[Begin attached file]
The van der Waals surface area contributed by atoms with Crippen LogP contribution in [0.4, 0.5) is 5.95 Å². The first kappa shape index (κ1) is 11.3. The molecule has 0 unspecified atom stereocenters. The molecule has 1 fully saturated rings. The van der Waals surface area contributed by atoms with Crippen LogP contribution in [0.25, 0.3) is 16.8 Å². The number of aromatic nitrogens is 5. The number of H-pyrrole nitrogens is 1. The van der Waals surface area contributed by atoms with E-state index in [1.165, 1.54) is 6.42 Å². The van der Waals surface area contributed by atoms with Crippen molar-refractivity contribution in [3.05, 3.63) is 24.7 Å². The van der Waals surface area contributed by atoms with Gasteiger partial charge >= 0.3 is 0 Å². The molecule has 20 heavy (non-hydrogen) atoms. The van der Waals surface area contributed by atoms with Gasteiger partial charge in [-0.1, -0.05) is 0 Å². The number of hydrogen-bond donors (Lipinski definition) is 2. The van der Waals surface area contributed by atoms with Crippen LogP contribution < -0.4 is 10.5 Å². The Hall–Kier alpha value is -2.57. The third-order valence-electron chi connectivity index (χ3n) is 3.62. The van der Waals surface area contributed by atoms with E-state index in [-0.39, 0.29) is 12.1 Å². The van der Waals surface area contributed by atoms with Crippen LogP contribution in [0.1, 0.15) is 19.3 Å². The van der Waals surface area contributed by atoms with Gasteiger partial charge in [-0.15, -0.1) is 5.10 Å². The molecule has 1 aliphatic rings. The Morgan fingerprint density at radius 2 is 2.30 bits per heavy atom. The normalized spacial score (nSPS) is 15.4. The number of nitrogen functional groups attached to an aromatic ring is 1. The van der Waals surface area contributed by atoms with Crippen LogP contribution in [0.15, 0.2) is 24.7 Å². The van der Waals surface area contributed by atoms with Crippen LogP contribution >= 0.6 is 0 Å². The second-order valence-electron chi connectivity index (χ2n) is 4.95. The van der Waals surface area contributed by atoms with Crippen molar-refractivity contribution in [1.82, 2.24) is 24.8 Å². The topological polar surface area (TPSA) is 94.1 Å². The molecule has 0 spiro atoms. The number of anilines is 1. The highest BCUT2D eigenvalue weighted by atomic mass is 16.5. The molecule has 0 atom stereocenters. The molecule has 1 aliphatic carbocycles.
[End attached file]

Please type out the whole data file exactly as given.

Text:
The van der Waals surface area contributed by atoms with Crippen LogP contribution in [0.4, 0.5) is 5.95 Å². The first kappa shape index (κ1) is 11.3. The molecule has 0 unspecified atom stereocenters. The molecule has 1 fully saturated rings. The van der Waals surface area contributed by atoms with Crippen LogP contribution in [0.25, 0.3) is 16.8 Å². The number of aromatic nitrogens is 5. The number of H-pyrrole nitrogens is 1. The van der Waals surface area contributed by atoms with E-state index in [1.165, 1.54) is 6.42 Å². The van der Waals surface area contributed by atoms with Crippen molar-refractivity contribution in [3.05, 3.63) is 24.7 Å². The van der Waals surface area contributed by atoms with Gasteiger partial charge >= 0.3 is 0 Å². The molecule has 20 heavy (non-hydrogen) atoms. The van der Waals surface area contributed by atoms with Gasteiger partial charge in [-0.1, -0.05) is 0 Å². The number of hydrogen-bond donors (Lipinski definition) is 2. The van der Waals surface area contributed by atoms with Crippen LogP contribution < -0.4 is 10.5 Å². The Hall–Kier alpha value is -2.57. The third-order valence-electron chi connectivity index (χ3n) is 3.62. The van der Waals surface area contributed by atoms with E-state index in [-0.39, 0.29) is 12.1 Å². The van der Waals surface area contributed by atoms with Crippen LogP contribution in [0.1, 0.15) is 19.3 Å². The van der Waals surface area contributed by atoms with Gasteiger partial charge in [-0.15, -0.1) is 5.10 Å². The molecule has 1 aliphatic rings. The Morgan fingerprint density at radius 2 is 2.30 bits per heavy atom. The normalized spacial score (nSPS) is 15.4. The number of nitrogen functional groups attached to an aromatic ring is 1. The van der Waals surface area contributed by atoms with Crippen LogP contribution in [0.15, 0.2) is 24.7 Å². The van der Waals surface area contributed by atoms with Crippen LogP contribution >= 0.6 is 0 Å². The second-order valence-electron chi connectivity index (χ2n) is 4.95. The van der Waals surface area contributed by atoms with Crippen molar-refractivity contribution in [1.82, 2.24) is 24.8 Å². The topological polar surface area (TPSA) is 94.1 Å². The molecule has 0 spiro atoms. The number of anilines is 1. The highest BCUT2D eigenvalue weighted by atomic mass is 16.5. The molecule has 0 atom stereocenters. The molecule has 1 aliphatic carbocycles.